Who but you says anything threatened ? The Bible is rather clear on sinners being lost ... does the Bible threaten or not threaten or what ?
wolfgang_schneider — 2017-03-26T02:30:07-04:00 — #11
Ha ha .... but Scripture demands it because Scripture knows nothing like those things expressed in Calvinism's ideas The truth is this: IF indeed these Calvinistic ideas were true and Scriptural, then Scripture would not contain anything about evangelism and missionary activities to the unsaved.
Ah wow .... so then according to this idea, and to mix it with Dave_L's ideas about "salvation by works", this too would be "a salvation by works" ... only the work part is shifted to a fellow human without whose agency work there could not be any salvation to the unsaved either ...????
dave_l — 2017-03-26T04:58:46-04:00 — #12
I'm using medicine and sick people as an illustration free will preachers use to justify their position. But since people are very sinful and hate the God of scripture, the offer they make is instead a bribe. Or at best a business deal = salvation by works.
From BusinessDictionary website
Something given or taken with an intention to influence the conduct or judgment of the person receiving it. Unlike extortion, bribe is used specifically to obtain something to which one does not have a right.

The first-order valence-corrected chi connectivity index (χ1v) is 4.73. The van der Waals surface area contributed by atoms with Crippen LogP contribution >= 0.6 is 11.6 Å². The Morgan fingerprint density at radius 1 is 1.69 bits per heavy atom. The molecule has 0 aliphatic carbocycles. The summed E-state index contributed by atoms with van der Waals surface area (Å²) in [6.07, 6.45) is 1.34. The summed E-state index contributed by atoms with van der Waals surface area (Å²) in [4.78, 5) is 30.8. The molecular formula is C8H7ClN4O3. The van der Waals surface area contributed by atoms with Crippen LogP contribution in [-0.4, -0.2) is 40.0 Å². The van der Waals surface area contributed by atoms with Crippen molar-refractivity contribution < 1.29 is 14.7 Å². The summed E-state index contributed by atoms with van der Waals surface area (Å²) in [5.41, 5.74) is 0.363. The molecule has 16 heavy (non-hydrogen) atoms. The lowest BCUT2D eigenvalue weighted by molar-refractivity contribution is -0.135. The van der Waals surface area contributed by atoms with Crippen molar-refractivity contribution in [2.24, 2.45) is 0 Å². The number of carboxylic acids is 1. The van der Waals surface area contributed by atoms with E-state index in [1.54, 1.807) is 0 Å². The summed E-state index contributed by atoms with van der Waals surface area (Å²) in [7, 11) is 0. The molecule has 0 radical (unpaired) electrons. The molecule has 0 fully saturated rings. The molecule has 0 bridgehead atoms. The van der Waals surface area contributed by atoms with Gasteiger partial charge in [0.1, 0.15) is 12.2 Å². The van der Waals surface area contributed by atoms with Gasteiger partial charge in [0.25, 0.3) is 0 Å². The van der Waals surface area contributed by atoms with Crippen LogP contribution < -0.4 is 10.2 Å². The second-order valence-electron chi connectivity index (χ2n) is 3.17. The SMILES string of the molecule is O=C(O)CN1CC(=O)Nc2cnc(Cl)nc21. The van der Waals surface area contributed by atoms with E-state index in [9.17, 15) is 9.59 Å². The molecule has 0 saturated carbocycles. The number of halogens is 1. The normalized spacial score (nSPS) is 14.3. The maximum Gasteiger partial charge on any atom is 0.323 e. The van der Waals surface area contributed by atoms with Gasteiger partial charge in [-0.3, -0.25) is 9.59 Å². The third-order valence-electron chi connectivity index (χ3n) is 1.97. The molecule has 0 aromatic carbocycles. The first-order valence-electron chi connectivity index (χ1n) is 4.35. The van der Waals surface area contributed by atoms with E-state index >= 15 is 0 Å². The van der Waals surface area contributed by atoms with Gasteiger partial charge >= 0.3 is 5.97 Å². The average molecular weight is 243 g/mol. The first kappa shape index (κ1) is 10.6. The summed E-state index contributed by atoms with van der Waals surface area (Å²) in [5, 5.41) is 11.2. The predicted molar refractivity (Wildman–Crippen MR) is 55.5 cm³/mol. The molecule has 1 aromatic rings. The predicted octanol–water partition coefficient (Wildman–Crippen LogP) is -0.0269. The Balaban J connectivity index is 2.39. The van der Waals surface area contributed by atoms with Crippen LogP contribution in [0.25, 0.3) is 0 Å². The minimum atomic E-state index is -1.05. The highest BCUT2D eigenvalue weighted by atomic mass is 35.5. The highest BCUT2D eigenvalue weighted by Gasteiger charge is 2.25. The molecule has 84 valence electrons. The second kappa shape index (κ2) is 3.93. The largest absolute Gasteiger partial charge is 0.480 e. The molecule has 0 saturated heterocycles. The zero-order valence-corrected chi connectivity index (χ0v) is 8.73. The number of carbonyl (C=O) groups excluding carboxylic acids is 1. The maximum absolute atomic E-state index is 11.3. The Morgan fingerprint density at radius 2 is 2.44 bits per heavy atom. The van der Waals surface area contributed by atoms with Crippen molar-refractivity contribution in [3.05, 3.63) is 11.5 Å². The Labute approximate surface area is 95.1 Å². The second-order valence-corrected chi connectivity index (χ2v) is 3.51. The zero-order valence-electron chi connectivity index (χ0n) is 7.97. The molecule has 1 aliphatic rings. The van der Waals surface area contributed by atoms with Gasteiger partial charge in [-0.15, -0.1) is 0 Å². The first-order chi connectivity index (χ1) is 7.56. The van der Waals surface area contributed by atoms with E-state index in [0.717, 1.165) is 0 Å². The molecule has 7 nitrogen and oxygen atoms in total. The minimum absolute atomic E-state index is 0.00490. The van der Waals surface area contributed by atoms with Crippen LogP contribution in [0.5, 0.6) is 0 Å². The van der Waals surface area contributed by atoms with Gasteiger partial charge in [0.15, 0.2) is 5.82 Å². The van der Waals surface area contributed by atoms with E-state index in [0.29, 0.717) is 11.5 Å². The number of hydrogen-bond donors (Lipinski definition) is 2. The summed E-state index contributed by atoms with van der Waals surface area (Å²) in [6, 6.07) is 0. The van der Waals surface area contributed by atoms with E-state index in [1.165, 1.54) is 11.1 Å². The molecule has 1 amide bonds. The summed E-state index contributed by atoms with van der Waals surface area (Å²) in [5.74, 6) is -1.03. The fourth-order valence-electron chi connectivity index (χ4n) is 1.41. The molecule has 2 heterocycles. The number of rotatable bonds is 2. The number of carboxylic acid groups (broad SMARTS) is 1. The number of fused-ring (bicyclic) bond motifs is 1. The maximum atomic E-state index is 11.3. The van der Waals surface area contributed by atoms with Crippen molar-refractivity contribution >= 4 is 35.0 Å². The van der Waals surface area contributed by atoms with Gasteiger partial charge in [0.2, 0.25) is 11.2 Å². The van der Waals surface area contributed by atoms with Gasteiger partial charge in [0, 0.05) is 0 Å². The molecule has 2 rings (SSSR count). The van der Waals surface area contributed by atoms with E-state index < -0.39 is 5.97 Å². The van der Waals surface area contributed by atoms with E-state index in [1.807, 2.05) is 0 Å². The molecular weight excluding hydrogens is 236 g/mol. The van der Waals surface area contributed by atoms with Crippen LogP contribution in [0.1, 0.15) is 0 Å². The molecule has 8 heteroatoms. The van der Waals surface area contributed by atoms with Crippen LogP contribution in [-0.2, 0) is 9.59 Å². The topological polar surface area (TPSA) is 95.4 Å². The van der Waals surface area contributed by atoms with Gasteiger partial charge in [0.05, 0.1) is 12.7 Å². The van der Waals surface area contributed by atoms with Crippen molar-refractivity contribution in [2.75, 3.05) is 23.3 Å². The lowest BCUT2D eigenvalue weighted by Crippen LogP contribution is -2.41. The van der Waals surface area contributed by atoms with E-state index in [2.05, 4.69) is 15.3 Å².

Read more: http://www.businessdictionary.com/definition/bribe.html
- Voluntary but conditional promise submitted by a buyer or seller (offeror) to another (offeree) for acceptance, and which becomes legally enforceable if accepted by the offeree. An offer (unlike a solicitation) is a clear indication of the offeror's willingness to enter into an agreement under specified terms, and is made in a manner that a reasonable person would understand its acceptance will result in a binding contract. Offers normally include a closing date, otherwise a period of 30 days after the date of offer is commonly assumed. See also bid and proposal.